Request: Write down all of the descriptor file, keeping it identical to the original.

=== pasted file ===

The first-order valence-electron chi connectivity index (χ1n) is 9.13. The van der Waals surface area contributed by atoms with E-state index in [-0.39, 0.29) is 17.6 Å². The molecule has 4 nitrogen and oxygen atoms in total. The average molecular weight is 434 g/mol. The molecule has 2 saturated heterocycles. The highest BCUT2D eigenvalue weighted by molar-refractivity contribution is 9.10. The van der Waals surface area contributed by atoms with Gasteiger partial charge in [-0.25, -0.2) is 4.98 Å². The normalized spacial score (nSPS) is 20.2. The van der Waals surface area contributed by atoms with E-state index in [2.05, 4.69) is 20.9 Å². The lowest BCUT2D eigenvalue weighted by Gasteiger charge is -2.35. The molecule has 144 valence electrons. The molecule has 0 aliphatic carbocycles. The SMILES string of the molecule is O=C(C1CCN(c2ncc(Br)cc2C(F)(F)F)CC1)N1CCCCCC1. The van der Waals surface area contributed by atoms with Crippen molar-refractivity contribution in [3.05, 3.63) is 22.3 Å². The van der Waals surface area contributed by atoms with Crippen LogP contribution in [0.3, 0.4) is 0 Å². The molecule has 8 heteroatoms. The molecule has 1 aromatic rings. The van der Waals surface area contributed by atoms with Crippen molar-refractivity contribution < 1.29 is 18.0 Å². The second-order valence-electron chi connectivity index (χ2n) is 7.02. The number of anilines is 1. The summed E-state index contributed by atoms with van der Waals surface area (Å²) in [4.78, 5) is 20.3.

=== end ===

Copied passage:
The first-order valence-electron chi connectivity index (χ1n) is 9.13. The van der Waals surface area contributed by atoms with E-state index in [-0.39, 0.29) is 17.6 Å². The molecule has 4 nitrogen and oxygen atoms in total. The average molecular weight is 434 g/mol. The molecule has 2 saturated heterocycles. The highest BCUT2D eigenvalue weighted by molar-refractivity contribution is 9.10. The van der Waals surface area contributed by atoms with Gasteiger partial charge in [-0.25, -0.2) is 4.98 Å². The normalized spacial score (nSPS) is 20.2. The van der Waals surface area contributed by atoms with E-state index in [2.05, 4.69) is 20.9 Å². The lowest BCUT2D eigenvalue weighted by Gasteiger charge is -2.35. The molecule has 144 valence electrons. The molecule has 0 aliphatic carbocycles. The SMILES string of the molecule is O=C(C1CCN(c2ncc(Br)cc2C(F)(F)F)CC1)N1CCCCCC1. The van der Waals surface area contributed by atoms with Crippen molar-refractivity contribution in [3.05, 3.63) is 22.3 Å². The van der Waals surface area contributed by atoms with Crippen LogP contribution in [0.3, 0.4) is 0 Å². The molecule has 8 heteroatoms. The molecule has 1 aromatic rings. The van der Waals surface area contributed by atoms with Crippen molar-refractivity contribution < 1.29 is 18.0 Å². The second-order valence-electron chi connectivity index (χ2n) is 7.02. The number of anilines is 1. The summed E-state index contributed by atoms with van der Waals surface area (Å²) in [4.78, 5) is 20.3.